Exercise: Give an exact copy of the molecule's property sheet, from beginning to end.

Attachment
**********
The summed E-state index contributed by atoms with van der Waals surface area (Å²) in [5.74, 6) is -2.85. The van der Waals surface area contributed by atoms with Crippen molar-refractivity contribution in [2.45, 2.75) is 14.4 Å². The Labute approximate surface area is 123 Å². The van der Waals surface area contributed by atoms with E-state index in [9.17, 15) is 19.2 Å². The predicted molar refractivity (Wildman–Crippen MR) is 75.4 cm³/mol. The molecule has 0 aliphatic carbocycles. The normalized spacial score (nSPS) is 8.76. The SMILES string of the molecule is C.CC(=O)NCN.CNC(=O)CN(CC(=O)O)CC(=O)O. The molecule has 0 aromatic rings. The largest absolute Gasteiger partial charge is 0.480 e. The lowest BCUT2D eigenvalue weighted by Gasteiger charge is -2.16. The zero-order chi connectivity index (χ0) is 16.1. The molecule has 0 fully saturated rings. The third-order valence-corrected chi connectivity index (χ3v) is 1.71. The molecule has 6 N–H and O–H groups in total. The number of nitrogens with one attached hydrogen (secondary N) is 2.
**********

The summed E-state index contributed by atoms with van der Waals surface area (Å²) in [5.74, 6) is -2.85. The van der Waals surface area contributed by atoms with Crippen molar-refractivity contribution in [2.45, 2.75) is 14.4 Å². The Labute approximate surface area is 123 Å². The van der Waals surface area contributed by atoms with E-state index in [9.17, 15) is 19.2 Å². The predicted molar refractivity (Wildman–Crippen MR) is 75.4 cm³/mol. The molecule has 0 aliphatic carbocycles. The normalized spacial score (nSPS) is 8.76. The SMILES string of the molecule is C.CC(=O)NCN.CNC(=O)CN(CC(=O)O)CC(=O)O. The molecule has 0 aromatic rings. The largest absolute Gasteiger partial charge is 0.480 e. The lowest BCUT2D eigenvalue weighted by Gasteiger charge is -2.16. The zero-order chi connectivity index (χ0) is 16.1. The molecule has 0 fully saturated rings. The third-order valence-corrected chi connectivity index (χ3v) is 1.71. The molecule has 6 N–H and O–H groups in total. The number of nitrogens with one attached hydrogen (secondary N) is 2.